Who Pays for the Doctorate? A Tale of Two PhDs
The extreme levels of debt accrued by students pursuing postsecondary degrees has been identified as one of the nation’s most worrisome educational issues. The prevalence and magnitude of debt that students are accruing are especially troubling because of the simultaneous desire among employers for college-educated employees and the tighter job market. College graduates are having a harder time finding jobs than ever before.
In this brief, the authors deepen and expand their exploration of graduate student debt levels to examine how science, technology, engineering, and mathematics and social, behavioral, and economic Ph.D. recipients funded their doctorate education and how debt is tied to funding patterns.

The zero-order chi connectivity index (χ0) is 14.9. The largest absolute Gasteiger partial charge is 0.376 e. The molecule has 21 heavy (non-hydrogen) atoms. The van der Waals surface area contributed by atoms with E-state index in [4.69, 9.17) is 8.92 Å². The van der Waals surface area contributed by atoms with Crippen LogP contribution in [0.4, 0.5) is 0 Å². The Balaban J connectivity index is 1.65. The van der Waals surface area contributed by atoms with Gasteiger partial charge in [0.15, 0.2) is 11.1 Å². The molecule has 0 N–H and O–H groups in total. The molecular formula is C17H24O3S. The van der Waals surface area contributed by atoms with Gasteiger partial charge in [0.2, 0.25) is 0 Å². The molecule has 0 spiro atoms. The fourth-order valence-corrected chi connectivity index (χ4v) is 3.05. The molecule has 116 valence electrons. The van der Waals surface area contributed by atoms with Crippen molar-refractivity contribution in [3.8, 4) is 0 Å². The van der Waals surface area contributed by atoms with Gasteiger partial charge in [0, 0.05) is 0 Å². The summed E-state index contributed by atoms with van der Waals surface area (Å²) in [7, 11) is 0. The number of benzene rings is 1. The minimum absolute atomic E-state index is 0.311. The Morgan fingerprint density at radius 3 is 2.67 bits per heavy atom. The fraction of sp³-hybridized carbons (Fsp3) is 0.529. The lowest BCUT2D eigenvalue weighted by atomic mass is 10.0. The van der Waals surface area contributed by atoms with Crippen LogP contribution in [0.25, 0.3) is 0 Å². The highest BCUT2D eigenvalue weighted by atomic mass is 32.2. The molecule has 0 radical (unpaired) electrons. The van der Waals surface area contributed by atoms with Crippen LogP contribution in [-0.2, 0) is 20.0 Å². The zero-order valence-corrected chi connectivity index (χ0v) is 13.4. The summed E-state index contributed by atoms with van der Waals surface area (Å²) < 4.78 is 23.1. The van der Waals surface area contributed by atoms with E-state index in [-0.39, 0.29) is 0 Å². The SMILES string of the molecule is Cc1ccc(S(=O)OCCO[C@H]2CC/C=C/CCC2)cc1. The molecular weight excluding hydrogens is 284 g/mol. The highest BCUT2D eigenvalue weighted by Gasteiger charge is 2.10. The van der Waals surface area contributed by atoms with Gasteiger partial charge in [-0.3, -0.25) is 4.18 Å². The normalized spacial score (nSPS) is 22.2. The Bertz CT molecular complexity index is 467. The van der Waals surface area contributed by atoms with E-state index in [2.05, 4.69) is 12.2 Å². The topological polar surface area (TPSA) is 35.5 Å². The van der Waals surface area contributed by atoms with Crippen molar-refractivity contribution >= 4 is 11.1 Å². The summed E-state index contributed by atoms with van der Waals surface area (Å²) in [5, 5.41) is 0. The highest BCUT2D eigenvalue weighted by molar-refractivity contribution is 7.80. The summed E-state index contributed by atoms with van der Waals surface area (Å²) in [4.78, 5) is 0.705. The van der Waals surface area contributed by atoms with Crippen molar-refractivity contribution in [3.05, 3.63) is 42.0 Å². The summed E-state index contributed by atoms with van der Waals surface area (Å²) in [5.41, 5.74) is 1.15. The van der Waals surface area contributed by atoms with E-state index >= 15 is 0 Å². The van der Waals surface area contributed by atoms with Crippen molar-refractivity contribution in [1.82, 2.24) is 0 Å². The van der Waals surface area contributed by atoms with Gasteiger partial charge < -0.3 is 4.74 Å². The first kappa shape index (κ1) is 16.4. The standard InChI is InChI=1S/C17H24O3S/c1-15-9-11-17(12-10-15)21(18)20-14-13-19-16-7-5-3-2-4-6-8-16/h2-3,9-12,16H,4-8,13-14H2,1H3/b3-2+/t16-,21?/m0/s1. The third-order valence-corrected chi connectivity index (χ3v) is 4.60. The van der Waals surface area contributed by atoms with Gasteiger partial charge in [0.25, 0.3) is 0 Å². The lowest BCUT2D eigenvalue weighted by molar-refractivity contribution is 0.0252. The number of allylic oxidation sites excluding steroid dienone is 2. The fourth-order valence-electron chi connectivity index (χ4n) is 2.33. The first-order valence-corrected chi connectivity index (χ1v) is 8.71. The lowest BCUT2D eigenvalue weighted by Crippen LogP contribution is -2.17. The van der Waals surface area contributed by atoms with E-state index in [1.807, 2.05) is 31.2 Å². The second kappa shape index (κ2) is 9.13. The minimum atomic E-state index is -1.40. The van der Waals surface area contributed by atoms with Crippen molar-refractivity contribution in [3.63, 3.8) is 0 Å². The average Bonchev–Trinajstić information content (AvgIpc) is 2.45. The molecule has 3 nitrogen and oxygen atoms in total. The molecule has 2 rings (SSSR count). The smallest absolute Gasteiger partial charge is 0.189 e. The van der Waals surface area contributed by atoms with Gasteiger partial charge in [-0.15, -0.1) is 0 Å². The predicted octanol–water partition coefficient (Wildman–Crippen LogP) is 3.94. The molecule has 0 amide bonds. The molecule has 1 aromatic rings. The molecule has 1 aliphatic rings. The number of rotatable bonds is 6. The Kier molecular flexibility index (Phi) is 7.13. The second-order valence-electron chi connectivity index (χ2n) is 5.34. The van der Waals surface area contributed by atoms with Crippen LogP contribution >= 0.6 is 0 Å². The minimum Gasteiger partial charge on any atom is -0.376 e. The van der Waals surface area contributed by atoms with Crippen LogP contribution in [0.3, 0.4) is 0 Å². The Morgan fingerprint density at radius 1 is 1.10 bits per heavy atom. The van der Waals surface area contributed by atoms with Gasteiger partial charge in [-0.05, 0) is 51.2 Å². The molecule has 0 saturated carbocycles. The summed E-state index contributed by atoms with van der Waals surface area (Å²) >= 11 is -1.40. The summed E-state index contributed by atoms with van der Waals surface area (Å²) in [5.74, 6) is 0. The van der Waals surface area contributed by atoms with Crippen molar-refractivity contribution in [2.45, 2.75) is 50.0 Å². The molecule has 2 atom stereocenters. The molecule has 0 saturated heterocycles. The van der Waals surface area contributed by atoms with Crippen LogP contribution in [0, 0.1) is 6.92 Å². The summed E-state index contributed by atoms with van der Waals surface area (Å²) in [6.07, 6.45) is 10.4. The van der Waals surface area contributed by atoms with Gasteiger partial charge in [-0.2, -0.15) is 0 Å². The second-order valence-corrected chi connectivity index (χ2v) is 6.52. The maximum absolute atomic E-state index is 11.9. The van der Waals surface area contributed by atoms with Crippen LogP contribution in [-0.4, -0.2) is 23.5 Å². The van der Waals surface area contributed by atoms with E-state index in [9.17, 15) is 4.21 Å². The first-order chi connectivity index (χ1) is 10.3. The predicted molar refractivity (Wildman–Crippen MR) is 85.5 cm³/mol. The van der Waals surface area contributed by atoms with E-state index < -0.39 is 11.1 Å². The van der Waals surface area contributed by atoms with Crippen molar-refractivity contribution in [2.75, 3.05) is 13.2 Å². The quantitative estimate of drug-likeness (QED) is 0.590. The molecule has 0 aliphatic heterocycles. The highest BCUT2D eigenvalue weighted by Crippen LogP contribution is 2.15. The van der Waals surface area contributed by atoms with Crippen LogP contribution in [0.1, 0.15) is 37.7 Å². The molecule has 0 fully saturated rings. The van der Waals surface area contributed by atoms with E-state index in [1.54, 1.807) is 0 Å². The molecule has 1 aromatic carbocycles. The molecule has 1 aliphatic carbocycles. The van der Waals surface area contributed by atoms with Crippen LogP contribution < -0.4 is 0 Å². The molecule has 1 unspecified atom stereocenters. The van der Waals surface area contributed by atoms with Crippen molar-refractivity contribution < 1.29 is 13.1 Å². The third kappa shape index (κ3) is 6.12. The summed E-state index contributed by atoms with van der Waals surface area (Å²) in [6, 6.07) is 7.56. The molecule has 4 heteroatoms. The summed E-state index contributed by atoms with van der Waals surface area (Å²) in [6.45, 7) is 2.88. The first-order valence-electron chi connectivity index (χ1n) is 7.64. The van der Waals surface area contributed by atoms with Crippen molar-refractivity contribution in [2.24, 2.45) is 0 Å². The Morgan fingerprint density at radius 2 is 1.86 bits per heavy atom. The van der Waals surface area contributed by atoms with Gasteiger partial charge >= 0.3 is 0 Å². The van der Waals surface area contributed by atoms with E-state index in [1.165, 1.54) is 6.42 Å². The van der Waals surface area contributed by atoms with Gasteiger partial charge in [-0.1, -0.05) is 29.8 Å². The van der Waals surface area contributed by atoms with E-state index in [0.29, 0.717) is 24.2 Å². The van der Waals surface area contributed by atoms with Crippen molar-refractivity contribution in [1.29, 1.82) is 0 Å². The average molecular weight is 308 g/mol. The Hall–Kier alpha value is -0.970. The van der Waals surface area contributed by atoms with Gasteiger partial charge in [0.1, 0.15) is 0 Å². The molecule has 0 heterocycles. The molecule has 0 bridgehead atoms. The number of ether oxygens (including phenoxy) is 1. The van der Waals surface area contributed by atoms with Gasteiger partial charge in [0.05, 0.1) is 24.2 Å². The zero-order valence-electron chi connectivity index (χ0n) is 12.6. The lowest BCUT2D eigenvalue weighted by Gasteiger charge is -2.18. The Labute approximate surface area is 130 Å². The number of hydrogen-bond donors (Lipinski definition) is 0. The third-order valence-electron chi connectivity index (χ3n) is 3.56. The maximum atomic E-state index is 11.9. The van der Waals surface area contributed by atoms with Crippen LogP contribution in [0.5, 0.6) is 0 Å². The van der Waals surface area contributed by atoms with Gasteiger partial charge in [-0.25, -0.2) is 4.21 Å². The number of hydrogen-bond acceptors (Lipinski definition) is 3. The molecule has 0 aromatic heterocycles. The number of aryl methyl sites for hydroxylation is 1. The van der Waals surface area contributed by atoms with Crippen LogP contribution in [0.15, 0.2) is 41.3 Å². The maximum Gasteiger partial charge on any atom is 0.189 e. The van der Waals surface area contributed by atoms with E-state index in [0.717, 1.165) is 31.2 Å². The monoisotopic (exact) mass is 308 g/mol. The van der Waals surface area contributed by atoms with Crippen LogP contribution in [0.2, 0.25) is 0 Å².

- STEM Ph.D. recipients were more likely than social, behavioral, and economic Ph.D. recipients to receive funding from their institutions to support their graduate education.
- The percentages of students receiving institutional funds were similar for underrepresented minorities and non-underrepresented minority recipients in both types of discipline, and within public and private institutions.
- Students who primarily relied on external funding during graduate school and who did not receive any tuition assistance accrued much higher levels of debt than students who received both institutional funding and full tuition waivers.
This brief is one in a series produced by AIR to promote research, policy, and practice related to broadening the participation of traditionally underrepresented groups in STEM doctoral education and the workforce.